So Much Smoke I Grady Harp I

January 16, 2016

Find helpful customer reviews and review ratings for So Much Smoke at honest and unbiased product reviews from our users.

Félix Calvino deserves a much wider audience here in the United States. His first collection of short stories gathered under the title A HATFUL OF CHERRIES were piquant brief morsels that ranged from a few pages to extended stories and every story manages to paint imagery and place and character so clearly with the most economical style that each appears like a flashback of thought in every reader's memory bank.

Calvino was born in Galicia and spent his childhood on a farm not unlike those scenes he so frequently recalls in these stories. Under the reign of General Franco, Calvino fled to England to study and work and eventually migrated to Australia where he currently lives and writes his magical prose. From these various regions Calvino gathers the fodder for his tales - stories that take place in Spain and in Australia with settings that range from dealing with the earth as a child to discovering love as a youth to encountering the realities of small community prejudices to simply celebrating the aspects of the very young to the very aged characters he describes so well.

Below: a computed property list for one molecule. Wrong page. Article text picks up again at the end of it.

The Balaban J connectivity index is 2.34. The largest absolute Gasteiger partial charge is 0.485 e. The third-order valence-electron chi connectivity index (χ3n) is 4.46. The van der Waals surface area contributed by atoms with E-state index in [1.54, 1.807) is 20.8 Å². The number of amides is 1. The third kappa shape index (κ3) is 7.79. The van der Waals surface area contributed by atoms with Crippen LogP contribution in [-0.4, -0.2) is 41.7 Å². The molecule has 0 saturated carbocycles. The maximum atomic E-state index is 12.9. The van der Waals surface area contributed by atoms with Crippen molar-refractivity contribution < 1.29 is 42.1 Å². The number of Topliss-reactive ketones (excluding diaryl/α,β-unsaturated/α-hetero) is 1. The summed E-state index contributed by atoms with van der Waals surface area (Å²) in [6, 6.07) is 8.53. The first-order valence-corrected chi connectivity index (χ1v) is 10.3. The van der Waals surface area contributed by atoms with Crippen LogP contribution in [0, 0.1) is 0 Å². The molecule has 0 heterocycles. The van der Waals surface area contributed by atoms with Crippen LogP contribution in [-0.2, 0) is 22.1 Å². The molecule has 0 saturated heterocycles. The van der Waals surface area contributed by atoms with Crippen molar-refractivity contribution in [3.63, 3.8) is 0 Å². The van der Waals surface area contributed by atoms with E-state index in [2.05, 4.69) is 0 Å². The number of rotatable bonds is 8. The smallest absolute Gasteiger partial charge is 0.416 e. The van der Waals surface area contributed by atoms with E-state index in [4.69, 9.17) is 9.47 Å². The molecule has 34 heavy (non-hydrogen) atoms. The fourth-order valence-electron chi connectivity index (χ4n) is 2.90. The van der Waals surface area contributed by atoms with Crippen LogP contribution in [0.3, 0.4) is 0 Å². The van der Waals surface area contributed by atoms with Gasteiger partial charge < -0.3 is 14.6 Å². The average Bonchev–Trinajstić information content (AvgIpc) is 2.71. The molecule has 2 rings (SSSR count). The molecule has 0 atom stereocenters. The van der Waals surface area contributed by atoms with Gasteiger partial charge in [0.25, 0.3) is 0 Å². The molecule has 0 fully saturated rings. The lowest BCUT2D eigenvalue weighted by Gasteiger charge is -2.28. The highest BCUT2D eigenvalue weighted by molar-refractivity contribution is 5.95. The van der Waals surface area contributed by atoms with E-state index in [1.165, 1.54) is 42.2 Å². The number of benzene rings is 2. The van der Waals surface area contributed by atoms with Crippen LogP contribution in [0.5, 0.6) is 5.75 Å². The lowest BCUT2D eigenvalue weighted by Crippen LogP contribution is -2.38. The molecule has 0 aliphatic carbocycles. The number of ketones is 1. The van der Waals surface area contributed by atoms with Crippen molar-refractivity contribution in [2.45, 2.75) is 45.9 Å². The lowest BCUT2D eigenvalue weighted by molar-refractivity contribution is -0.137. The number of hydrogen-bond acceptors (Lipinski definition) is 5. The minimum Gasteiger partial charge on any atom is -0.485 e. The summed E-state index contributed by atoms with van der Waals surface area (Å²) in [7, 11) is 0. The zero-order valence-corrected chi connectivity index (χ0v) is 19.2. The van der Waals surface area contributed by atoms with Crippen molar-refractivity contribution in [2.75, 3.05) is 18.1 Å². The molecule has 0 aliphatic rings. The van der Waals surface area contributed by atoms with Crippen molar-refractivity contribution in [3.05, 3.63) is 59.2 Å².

Calvino's writing style is the opposite of florid. With a few brief sentences on a few pages he is able to bring the reader into the focal point of his stories that usually take a quiet twist at the end, a technique that makes reading a collection of short stories more like reading a full length novel, so engrossed is the reader in his ability to capture attention and imagination. Not that his writing is without color: for instance, in the story ‘They Are Only Dreams’ he writes ‘Mama, I had a dream last night,’ the girl says. ‘It was about a man in bed. He had a white beard. His mouth was open and there was a rattling sound coming from his throat. After he stopped rattling, I heard women crying loudly.’ He knows well how to speak of love, of desire, of tragedy and of humor and is equally at home with each of these and other emotions. The other stories in this collection include ‘The Hen’, ‘What Do You Know About Your Friends?’ ‘The Road’, ‘The Gypsies’, ‘So Much Smoke’, The Smile’, ‘The Sleepwalker’, ‘The Dream Girl’, ‘Kneading the Dough’ and ‘The Valley of Butterflies’.

Some astute publisher should capture the talents of this Spanish Australian writer. He deserves center stage in the arena of authors who have mastered the art of writing short stories as well as his very fine novel ‘Alfonso’. Highly Recommended. Grady Harp, January 17